It’s the big five-o for one of the most iconic motorsport brands in the world: BMW M. The celebrations were already underway as every M model produced in 2022 wearing a badge inspired by the original BMW Motorsport logo. But those are like the party hats for this birthday, and BMW just revealed the cake: the M4 CSL.

This is only the third time in BMW M’s 50 year history that a road car has worn the CSL badge. It stands for “Competition Sport Lightweight”, referencing the significance of reducing weight to succeed in motorsport. That was the principle employed by BMW Motorsport with the 3.0 CSL “batmobile” racecar that won the 1973 European Touring Car Championship on its debut. For the batmobile to exist, BMW produced a road-legal homologation special by the same name.

The next one came after more than 30 years as the E46 M3 CSL that went into production in 2004. It followed the same principle of reducing weight to chase performance and pretty much introduced the concept of a carbon fibre roof for a road-going sports coupe. It was 110kg lighter than the standard M3 and the diet included the deletion of the rear seats, the audio system, the air con, reduced noise insulation, and more lightweight materials. While the bump in performance from the engine was minor, the M3 CSL received a host of other upgrades for the suspension, brakes, tyres etc. This was not a homologation special, but a very special creation nonetheless and only 1,383 units were produced.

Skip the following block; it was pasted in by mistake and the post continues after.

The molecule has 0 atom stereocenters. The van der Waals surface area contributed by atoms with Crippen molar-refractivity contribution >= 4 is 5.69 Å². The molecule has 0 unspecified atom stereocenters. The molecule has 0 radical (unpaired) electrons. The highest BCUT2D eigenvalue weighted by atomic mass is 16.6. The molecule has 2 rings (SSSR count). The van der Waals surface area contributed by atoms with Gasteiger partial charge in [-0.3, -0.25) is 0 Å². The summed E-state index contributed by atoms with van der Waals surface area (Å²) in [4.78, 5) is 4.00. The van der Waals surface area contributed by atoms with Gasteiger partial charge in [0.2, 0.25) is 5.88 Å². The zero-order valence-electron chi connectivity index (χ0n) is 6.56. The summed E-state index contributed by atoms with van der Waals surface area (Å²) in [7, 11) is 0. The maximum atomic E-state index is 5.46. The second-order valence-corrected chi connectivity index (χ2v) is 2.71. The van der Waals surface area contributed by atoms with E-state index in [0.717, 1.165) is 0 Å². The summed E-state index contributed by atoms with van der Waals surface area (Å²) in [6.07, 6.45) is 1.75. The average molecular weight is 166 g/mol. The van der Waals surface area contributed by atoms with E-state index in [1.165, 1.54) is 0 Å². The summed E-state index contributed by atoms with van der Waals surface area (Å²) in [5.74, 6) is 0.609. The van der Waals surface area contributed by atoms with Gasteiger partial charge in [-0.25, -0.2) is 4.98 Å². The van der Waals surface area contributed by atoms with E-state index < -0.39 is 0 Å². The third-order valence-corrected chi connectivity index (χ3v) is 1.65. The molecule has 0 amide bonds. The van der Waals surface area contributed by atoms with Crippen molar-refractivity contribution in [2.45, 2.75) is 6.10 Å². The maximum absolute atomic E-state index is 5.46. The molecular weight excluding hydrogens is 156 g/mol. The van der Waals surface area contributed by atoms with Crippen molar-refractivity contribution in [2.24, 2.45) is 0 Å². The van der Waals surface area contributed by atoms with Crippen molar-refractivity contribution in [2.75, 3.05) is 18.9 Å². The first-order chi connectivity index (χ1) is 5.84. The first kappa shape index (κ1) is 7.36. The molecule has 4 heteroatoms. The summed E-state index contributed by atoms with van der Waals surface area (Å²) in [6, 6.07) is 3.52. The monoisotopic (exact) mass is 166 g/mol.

Jump ahead 18 years and we arrive at the M4 CSL. It’s based on the M4 Competition, the current BMW representative of the two-door, front-engine, sports coupe category. While it’s the heaviest CSL to date, this car underwent a diet to lose 100kg by using carbon fibre for more of the body panels, bespoke lightweight alloy wheels, carbon-ceramic brakes, reduced insulation, removing the rear seat, and fitting special carbon fibre bucket seats. Like the M3 CSL, BMW even removed the carpeting from the cockpit and the boot. There’s more carbon fibre reinforced plastic around the dashboard and cockpit too.